Do institutional cultures serve as impediments for women's advancement towards leadership in South African higher education?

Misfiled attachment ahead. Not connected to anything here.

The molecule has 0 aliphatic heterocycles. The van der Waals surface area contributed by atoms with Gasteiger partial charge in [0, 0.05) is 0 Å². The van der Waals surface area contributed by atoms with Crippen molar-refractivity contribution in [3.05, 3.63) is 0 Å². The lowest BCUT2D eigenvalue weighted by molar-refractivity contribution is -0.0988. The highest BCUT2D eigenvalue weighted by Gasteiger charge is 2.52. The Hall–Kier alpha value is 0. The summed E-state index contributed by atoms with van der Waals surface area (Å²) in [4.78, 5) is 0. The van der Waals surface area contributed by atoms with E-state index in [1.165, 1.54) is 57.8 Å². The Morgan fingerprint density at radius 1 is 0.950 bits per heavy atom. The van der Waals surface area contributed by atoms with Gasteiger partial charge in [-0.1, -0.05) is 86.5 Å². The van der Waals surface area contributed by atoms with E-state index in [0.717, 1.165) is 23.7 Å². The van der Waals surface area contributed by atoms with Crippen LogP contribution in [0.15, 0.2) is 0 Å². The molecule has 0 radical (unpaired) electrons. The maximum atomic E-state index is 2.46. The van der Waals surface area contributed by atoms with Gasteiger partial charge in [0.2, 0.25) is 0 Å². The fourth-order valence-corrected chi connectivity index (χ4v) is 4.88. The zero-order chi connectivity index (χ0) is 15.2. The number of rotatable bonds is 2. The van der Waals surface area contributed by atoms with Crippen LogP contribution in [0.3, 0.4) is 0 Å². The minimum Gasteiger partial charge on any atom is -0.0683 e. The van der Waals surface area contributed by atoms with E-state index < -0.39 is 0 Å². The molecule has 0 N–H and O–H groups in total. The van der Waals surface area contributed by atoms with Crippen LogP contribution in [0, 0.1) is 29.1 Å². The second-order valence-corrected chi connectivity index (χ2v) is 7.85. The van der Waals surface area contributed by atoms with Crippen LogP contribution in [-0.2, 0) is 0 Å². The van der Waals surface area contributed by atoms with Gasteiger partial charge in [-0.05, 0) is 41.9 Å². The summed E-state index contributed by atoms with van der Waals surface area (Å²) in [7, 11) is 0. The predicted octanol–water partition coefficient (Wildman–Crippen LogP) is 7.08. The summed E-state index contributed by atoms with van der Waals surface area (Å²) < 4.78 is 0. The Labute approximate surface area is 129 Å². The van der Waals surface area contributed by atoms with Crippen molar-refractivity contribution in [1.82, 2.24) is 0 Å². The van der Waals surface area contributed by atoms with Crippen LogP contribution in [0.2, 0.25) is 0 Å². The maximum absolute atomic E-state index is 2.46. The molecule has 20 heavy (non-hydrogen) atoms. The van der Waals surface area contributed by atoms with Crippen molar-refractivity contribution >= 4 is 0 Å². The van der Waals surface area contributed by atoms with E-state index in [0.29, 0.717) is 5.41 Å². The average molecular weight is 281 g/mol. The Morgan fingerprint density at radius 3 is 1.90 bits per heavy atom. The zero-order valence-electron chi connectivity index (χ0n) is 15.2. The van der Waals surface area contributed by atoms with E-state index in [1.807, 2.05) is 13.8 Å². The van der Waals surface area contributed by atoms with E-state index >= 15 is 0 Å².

The South African higher education sector has undergone various changes over the past 24 years. As far back as 1997, several policies that advocated for equity and redress were introduced. The introduction of these policies, in conjunction with the Employment Equity Act (1998), has not fully addressed the gender imbalances at executive management level in universities. This article delves into cultural and structural constructs in higher educational institutions that impact on women and leadership. It further explores how women in leadership describe the general organisational culture and the manifestations thereof. Critical realism is used as a theoretical lens to analyse the influence and impact of institutional cultures on women in leadership. Women leaders are confronted with the culture of exclusion in the form of male dominance, silencing of women’s voices and male patterns of networking. The article further advocates for extended leadership programmes that are specifically designed for women to change the status-quo. Such programmes can only be effectively implemented within an organisational culture that embraces gender equality and actively pursues recognition of women as equal members of society and other institutions, including institutions of higher learning.
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